Liability questions in shooting by guard

My wife and I own property, live and vote in District 4. We are raising two children and live on Forest Hill Avenue.

Recently, someone who is not a sworn law enforcement officer discharged a firearm in my neighborhood (insidebayarea.com, "Private security guard shoots suspected burglar," Feb. 13). I have a few questions for my Oakland representative, Councilmember Libby Schaaf:

First: Will there be an investigation by the Oakland Police Department or any other law enforcement agency of this incident? If so, how do we get progress reports and a copy of the final report? If not, why not?

Second: If a person who is not a sworn law enforcement officer discharges a weapon in the city of Oakland that results in the accidental death of a child riding his or her bicycle, who happens to be in the wrong place at the wrong time, or any person for that matter, are the people who hired and pay for the services of the shooter legally responsible in any way?

Third: What governmental agencies, if any, are responsible for regulating the possession and use of firearms by private citizens who are not sworn law enforcement officers? Please provide contact details.

Fourth: Since this shooting resulted in an injury that will require medical treatment, who pays for that? Because medical treatment can be quite costly, I want to know if the taxpaying citizens of Oakland pay for the treatment, assuming the victim does not have health insurance that covers being a shooting victim. Or are the people who hired the shooter responsible for these costs?

My fifth and final question is for Schaaf as an elected official: does she approve of neighbors paying people to discharge firearms in her own neighborhood? Does that seem like a good idea?

I look forward to a prompt written response from Schaaf that addresses each of my five questions.

Mitsu Fisher

Oakland

Road upkeep: Is it too much to ask for?

People tell me all the time that complaining about the rampant, pervasive dysfunction of Oakland's municipal government is counterproductive and a waste of time.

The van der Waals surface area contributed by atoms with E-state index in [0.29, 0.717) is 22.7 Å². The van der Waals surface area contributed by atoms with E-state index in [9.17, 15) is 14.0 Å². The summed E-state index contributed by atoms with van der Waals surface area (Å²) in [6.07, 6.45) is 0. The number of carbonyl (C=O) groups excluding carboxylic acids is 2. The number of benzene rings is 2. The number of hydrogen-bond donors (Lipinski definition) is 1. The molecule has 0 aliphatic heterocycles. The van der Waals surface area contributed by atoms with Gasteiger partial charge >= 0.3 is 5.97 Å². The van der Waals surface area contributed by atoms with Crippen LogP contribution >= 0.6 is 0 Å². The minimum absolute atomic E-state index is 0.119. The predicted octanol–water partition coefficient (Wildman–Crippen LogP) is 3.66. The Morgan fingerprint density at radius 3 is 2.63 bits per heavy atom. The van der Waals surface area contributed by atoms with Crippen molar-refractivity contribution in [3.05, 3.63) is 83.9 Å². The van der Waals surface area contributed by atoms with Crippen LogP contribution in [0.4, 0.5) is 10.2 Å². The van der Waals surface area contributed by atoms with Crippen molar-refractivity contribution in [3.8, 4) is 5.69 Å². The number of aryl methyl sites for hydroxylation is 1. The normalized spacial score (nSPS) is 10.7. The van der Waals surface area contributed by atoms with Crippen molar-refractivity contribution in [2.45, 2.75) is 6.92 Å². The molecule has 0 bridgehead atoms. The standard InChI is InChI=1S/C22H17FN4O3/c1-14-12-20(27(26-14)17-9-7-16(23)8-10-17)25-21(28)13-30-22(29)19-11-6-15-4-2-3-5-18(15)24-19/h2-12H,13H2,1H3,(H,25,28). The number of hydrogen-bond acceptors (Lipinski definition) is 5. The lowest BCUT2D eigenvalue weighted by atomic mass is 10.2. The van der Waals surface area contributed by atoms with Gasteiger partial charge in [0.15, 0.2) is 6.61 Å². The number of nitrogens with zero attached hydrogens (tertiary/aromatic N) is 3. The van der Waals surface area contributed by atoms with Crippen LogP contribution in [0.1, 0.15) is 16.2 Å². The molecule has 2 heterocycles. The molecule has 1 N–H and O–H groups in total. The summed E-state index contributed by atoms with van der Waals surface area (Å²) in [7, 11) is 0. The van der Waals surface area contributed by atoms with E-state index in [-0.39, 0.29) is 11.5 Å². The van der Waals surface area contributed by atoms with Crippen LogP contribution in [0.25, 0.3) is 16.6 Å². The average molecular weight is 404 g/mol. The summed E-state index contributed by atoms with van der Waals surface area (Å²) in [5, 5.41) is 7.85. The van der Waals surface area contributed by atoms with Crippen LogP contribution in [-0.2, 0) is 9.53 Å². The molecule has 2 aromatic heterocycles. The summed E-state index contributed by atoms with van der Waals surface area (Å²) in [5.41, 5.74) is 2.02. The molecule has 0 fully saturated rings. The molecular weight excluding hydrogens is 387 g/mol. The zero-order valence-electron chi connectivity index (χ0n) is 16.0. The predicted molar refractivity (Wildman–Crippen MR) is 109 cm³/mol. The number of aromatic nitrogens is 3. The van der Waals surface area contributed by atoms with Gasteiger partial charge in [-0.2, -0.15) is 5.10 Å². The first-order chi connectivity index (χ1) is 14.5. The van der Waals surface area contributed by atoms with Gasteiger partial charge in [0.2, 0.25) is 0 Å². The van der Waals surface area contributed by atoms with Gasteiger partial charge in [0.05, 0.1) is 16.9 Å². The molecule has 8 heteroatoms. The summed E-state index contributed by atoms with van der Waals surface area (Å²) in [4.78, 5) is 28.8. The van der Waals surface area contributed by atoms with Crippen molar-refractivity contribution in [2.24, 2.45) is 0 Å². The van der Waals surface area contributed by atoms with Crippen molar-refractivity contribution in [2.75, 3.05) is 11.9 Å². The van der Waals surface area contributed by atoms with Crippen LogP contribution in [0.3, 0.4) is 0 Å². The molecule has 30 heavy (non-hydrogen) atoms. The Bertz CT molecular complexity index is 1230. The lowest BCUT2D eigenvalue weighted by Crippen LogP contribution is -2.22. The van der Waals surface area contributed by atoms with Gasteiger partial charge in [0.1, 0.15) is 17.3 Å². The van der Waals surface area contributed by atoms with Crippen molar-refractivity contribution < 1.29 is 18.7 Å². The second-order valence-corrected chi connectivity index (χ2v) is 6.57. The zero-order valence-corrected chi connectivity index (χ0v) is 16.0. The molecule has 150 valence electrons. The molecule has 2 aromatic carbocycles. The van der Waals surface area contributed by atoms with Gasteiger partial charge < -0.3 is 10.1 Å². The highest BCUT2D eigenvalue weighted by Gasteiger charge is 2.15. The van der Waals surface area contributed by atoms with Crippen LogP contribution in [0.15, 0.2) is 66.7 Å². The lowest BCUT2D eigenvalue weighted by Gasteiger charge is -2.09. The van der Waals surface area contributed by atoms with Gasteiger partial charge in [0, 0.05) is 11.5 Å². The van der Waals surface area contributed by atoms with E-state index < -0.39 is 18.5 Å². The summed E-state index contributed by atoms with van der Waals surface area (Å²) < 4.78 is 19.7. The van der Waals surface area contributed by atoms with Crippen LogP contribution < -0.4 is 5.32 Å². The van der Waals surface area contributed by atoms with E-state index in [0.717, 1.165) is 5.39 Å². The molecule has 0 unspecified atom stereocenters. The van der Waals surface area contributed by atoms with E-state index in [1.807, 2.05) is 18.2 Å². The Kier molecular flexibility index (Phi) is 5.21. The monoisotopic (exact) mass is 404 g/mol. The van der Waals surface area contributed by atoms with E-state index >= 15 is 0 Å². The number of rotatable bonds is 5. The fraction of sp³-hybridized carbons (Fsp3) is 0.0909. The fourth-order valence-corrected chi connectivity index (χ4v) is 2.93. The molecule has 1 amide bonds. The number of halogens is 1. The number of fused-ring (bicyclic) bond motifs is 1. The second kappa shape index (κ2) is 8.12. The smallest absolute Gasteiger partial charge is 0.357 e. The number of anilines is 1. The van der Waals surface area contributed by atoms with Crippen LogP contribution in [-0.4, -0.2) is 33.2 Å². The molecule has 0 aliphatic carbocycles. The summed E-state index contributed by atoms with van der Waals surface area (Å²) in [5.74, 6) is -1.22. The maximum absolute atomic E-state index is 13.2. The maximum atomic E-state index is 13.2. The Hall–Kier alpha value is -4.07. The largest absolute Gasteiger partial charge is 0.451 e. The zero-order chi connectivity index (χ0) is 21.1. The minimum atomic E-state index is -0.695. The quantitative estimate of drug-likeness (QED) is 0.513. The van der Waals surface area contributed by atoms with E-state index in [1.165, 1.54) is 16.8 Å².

Perhaps so, but in light of the fact that I am compelled to navigate Oakland's roads every day and recognize that they are in absolutely appalling and desperate condition I feel obligated to point out this obvious fact and ask if others feel the same way.

I really don't want much from the municipal government. I recognize the extreme limitations under which they operate. The roads are a simple proposition: budget for adequate maintenance, paving and repair. Do the job properly the first time.

Roads in Oakland are just appalling with horrific potholes literally everywhere that if hit dead-center can do lots of damage to one's car. This is outrageous and evidence of chronic ineptitude on the part of our civic administration. Do the simple things right and principal among them is maintain safe and well paved roads. That is a basic, elementary function of local government.

Jonathan C. Breault

Oakland

Why do BART cops need cars anyway?

My question is why are BART police in cars driving on city streets and, I guess, driving from station to station? Why do they need cars? Why don't they ride the trains from station to station where their presence is needed? Why not assign police to the stations?

I realize that some of the police probably have to have cars to respond to emergencies, but park the cars at the stations at their disposal. I think a lot of time and money is spent and wasted driving from station to station.

Michael Langsdorf

Oakland

Indigenous people must be considered

The U.S. State Department's report claiming that the XL Keystone Pipeline will not cause environmental risk is not accurate.

The department had not consulted with indigenous peoples in Canada about the health problem that they had to endure because of the dirty oil leaking from the pipeline, which spills into the Athabasca River there.

Indigenous people, such as the Dene, First Nation and Metis, suffer a higher rate of cancer because they have eaten fish that were contaminated by it.

I can see this happening here in this country if President Barack Obama approves the building of the XL Keystone Pipeline.

I urge Obama not to do it. It is too risky, and I don't want to see indigenous peoples here suffer the same fate as their peers in Canada.

Billy Trice Jr.

Oakland

A proposed new cell law won't cut thefts

Passing a law to discourage the theft of tablets and phones using kill switches seems naive and intrusive.

Sure, the information and usability of these devices will prevent the thief from using it, and subsequently prevent the victim's information from being stolen. For a while. Criminals will just find ways to keep those kill signals from activating.

What our civic leaders seem to overlook is that those who commit these robberies don't use these phones or sell them on the street or steal information from them. The pros unload them as quickly as possible to local dealers who are too prepared to be thwarted by these electronic protections.

A recent article specifically cites that many of these devices are spirited from our shores. What if there's nobody to buy stolen goods? They'd lose their value, and wouldn't be worth the trouble of stealing.

We need to throw our efforts into jailing the buyers of stolen property. If this could be accomplished, crime of all kinds will diminish significantly because, literally, crime would no longer pay.

Erich Hayner

Oakland